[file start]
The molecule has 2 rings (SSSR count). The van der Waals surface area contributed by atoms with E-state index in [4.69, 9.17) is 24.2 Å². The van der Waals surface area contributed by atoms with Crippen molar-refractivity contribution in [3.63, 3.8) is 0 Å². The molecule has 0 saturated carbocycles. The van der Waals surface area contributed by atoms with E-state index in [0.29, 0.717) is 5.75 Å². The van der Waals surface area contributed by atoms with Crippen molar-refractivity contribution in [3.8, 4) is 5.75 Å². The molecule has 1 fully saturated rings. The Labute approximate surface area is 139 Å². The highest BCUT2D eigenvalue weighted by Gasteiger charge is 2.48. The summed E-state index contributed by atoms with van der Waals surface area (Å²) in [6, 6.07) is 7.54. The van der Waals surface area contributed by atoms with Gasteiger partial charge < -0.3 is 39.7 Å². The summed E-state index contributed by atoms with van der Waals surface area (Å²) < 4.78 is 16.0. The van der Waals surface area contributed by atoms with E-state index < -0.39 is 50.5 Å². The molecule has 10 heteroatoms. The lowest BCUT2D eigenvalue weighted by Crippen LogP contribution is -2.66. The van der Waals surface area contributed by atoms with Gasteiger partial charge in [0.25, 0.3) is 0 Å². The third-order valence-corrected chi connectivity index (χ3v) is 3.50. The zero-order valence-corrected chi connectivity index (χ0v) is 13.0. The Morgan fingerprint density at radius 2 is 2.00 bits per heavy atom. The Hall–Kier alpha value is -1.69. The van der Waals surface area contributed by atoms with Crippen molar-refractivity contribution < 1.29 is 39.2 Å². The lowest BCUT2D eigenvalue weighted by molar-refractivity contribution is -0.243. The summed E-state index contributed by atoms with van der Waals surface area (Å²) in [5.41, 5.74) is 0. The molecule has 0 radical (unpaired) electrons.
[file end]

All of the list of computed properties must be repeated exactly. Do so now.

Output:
The molecule has 2 rings (SSSR count). The van der Waals surface area contributed by atoms with E-state index in [4.69, 9.17) is 24.2 Å². The van der Waals surface area contributed by atoms with Crippen molar-refractivity contribution in [3.63, 3.8) is 0 Å². The molecule has 0 saturated carbocycles. The van der Waals surface area contributed by atoms with E-state index in [0.29, 0.717) is 5.75 Å². The van der Waals surface area contributed by atoms with Crippen molar-refractivity contribution in [3.8, 4) is 5.75 Å². The molecule has 1 fully saturated rings. The Labute approximate surface area is 139 Å². The highest BCUT2D eigenvalue weighted by Gasteiger charge is 2.48. The summed E-state index contributed by atoms with van der Waals surface area (Å²) in [6, 6.07) is 7.54. The van der Waals surface area contributed by atoms with Gasteiger partial charge < -0.3 is 39.7 Å². The summed E-state index contributed by atoms with van der Waals surface area (Å²) < 4.78 is 16.0. The van der Waals surface area contributed by atoms with E-state index < -0.39 is 50.5 Å². The molecule has 10 heteroatoms. The lowest BCUT2D eigenvalue weighted by Crippen LogP contribution is -2.66. The van der Waals surface area contributed by atoms with Gasteiger partial charge in [0.25, 0.3) is 0 Å². The third-order valence-corrected chi connectivity index (χ3v) is 3.50. The zero-order valence-corrected chi connectivity index (χ0v) is 13.0. The Morgan fingerprint density at radius 2 is 2.00 bits per heavy atom. The Hall–Kier alpha value is -1.69. The van der Waals surface area contributed by atoms with Crippen molar-refractivity contribution < 1.29 is 39.2 Å². The lowest BCUT2D eigenvalue weighted by molar-refractivity contribution is -0.243. The summed E-state index contributed by atoms with van der Waals surface area (Å²) in [5.41, 5.74) is 0. The molecule has 0 radical (unpaired) electrons.